Most people would assume that the wrecked ship was named after a very small fish. WRONG! I recently learned that the ship's name was a jab at the then head of the Federal Communications Commission, Newton Norman Minow- remembered today for his "vast wasteland" speech. Mr. Minow is still with us aged 88. No word on his opinion of "Gilligan's Island."

Astronomy … and pizza?

There is considerable debate as to whether Pluto qualifies as a planet. I rather hope so. There is a great way to remember the names of the planets: Mercury, Venus, Earth, Mars, Jupiter, Saturn, Uranus, Neptune, and Pluto. My Very Excellent Mother Just Sent Us Nine Pizzas.


I like to think that at this point in my life, it takes *quite* a lot to really shock me. Today, I represented a young woman in court who wanted to get a Protection Order against the father of her child. When I asked her if they'd established paternity, she replied, "Yes. We went on 'Maury'". I made no comment.

Bolt from the Blue

Life sometime hits you with a bolt from the blue. I was in court about an hour ago, wondering if yet another client was going to quit on me (which she did) when I got a call on my cell phone from my brother, Boyd, in Colorado. I thought, "What the heck is this about?" (I do not have much contact with Boyd- no further comment here) He informed me that he'd received a call from our brother, Bruce, that Bruce's eldest son had just taken his own life. I never had much contact with Bruce or with my nephew, so I have *no* idea what brought this on. I certainly feel sorry for my sister-in-law, who is a very fine lady. I phoned my father for my usual daily check-in call, and of course, made no mention of what had happened. Who would imagine that a 94 year old man who outlive his college age grandson? It is a very sad situation.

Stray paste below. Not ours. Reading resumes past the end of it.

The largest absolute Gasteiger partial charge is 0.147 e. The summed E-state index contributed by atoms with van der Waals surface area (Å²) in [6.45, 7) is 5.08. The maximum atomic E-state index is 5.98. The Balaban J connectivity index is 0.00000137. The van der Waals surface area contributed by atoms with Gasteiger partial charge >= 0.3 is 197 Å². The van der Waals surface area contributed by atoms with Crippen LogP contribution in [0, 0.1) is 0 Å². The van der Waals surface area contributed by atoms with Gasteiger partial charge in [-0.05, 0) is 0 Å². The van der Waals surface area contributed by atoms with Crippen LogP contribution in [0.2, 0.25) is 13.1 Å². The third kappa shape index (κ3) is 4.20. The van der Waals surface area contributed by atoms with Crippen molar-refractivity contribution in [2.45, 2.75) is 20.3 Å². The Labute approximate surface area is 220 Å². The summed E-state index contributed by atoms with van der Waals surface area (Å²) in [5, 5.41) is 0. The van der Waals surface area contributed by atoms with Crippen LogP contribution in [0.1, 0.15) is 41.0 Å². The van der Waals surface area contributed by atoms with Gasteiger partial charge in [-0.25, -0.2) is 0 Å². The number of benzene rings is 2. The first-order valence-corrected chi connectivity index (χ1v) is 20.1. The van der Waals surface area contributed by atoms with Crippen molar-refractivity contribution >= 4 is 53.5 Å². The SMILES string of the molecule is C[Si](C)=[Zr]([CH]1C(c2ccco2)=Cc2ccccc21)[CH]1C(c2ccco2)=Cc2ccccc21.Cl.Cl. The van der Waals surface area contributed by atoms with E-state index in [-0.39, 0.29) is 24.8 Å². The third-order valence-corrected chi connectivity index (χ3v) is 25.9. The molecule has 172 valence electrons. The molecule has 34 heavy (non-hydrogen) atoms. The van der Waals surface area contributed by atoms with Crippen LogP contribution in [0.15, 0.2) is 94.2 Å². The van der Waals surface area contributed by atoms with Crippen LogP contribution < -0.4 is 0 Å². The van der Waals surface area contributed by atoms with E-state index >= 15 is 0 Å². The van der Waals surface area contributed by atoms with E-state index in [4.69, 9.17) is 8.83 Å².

Another Columbus Classic

If you live in Columbus, Ohio, and win the lottery, moving from Parson's Avenue to Upper Arlington makes a whole lot of sense. Ironically enough, Tremont Road curves through UA and at a point is about 30 yards from the house I grew up in. Richard Celeste was Governor of Ohio a few decades back, and if somebody would've purchase "Brushstrokes in Flight" (and taken it several thousand miles from Columbus), Mayor Buck Rinehart would've been a very happy man.

A Columbus Classic

The Franklin County offices are located about 100 yards from the Franklin County courthouse.

A Ken Osmond Comeback?

No, I am *not* referring to an unknown member of the famous singing family from Utah. Rather, I am referring to Theodore Cleaver's nemesis on "Leave It to Beaver"- a total suck-up around parents and a total troublemaker amongst his peers. In real life, after 6 years of playing America's favorite juvenile sociopath, Ken Osmond found himself type-cast and unemployable as an actor. So, at the age of 26, he joined the Los Angeles Police Department.

One of the highlights of his days in blue was the time that a rumor circulated that Osmond had adopted the name John Holmes and was doing porn. When a theatre owner put "Ken Osmond” in "Behind the Green Door" on his marquee, Osmond told the proprietor that if he didn't take down that sign, he would be hearing from Osmond's lawyer very soon.